Foreign Prosecution Immunity for Combatants?
Under international law, combatant immunity protects military forces from being prosecuted in foreign domestic courts for participating in hostilities. A plausible scenario of what actually happened on that day in July 2014 is that the pro-Russian fighters tried to down a Ukrainian fighter plane and mistakenly hit MH17. In an armed conflict, combatants are allowed to attack military targets as long as they do so in accordance with the rules of international humanitarian law (IHL). And there is some room for a defense of mistake. Combatants are immune from prosecution in foreign domestic courts unless they commit war crimes.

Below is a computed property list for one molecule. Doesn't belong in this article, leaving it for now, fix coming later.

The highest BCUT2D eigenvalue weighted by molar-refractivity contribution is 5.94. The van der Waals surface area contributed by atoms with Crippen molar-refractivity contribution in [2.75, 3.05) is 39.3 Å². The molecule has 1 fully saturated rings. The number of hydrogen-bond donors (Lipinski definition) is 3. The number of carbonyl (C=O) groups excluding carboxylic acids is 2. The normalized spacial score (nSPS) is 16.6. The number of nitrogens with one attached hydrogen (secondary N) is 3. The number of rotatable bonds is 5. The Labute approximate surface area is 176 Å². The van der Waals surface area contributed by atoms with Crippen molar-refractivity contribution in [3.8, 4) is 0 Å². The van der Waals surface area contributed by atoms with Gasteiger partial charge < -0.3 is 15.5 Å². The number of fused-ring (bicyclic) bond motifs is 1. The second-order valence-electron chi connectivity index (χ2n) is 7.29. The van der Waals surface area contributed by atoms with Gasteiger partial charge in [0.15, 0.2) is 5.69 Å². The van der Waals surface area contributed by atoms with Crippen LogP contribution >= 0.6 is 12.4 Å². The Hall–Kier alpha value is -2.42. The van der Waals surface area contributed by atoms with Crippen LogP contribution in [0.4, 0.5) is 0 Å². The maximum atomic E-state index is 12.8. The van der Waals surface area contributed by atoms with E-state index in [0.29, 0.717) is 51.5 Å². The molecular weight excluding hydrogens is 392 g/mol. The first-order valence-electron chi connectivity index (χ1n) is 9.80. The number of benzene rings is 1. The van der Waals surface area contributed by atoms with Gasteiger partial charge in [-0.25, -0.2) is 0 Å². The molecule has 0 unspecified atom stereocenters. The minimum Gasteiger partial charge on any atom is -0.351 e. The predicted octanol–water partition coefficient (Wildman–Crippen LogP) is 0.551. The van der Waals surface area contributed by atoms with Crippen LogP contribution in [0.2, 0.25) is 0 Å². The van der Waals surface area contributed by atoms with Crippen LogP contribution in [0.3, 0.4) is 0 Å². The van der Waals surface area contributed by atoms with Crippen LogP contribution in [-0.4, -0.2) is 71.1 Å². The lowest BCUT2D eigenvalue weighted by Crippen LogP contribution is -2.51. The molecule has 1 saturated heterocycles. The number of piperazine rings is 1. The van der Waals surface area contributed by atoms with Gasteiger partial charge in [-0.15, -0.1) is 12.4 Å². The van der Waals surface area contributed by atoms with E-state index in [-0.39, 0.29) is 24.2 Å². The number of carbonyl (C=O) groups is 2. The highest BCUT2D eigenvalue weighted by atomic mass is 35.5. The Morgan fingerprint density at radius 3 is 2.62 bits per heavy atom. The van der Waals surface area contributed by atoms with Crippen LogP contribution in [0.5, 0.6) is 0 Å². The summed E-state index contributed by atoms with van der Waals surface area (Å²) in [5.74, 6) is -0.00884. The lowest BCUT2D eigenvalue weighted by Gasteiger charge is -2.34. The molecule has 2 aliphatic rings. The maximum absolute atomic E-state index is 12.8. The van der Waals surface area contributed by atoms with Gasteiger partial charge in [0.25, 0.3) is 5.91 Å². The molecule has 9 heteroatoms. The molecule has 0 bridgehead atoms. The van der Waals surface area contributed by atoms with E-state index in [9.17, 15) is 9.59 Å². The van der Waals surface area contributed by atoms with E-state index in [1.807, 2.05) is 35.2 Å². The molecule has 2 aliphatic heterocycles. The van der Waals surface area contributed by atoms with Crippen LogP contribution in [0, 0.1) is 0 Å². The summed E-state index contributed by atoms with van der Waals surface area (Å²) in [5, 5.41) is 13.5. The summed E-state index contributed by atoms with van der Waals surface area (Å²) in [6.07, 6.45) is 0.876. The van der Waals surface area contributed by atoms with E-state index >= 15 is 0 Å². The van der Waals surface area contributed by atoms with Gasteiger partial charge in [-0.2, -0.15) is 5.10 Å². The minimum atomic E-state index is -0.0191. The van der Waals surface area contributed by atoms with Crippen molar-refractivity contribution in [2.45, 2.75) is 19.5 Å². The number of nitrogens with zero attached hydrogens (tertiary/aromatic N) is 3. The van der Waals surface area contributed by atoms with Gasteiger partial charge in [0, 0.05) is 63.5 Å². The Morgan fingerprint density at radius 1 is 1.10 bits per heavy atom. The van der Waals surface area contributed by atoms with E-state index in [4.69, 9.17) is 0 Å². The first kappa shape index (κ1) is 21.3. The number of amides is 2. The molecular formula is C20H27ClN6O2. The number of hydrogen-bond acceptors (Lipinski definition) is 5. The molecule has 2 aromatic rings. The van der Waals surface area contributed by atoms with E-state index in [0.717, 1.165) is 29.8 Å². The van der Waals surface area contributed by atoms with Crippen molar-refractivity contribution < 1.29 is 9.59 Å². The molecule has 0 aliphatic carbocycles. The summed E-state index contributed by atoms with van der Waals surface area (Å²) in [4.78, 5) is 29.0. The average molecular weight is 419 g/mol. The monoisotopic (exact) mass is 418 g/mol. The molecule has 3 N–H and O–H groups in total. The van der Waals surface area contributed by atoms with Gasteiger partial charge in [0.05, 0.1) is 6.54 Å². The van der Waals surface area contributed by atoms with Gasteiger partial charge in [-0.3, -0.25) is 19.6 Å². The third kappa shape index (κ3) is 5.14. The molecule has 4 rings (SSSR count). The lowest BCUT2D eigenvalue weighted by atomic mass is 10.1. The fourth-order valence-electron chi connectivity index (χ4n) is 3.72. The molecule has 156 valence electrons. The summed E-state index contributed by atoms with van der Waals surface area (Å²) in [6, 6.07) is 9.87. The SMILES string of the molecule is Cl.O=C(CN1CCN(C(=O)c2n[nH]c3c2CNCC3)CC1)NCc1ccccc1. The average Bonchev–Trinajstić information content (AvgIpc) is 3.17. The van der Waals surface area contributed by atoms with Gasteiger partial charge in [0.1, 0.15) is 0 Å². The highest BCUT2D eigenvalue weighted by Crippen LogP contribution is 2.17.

Notwithstanding whether or not a war crime was committed, the Dutch prosecutors argued that, to be recognized as a combatant and thus enjoy combatant privileges such as immunity from foreign prosecution, a person needs to be part of the armed forces of a party to an international armed conflict (Russia). However, the suspects deny this and presented themselves as volunteers in the conflict rather than part of the Russian armed forces. Moreover, Russia denied any involvement in the armed conflict and denied that the suspects or the DPR and the neighboring Luhansk People’s Republic (LPR) were under Russian command. Furthermore, the prosecution argued that the DPR and LPR themselves did not have a properly functioning internal disciplinary system that enforces compliance with the rules of armed conflict, as demonstrated by the commission of many war crimes in the area at the time, such as executions, torture, and destruction and appropriation of property.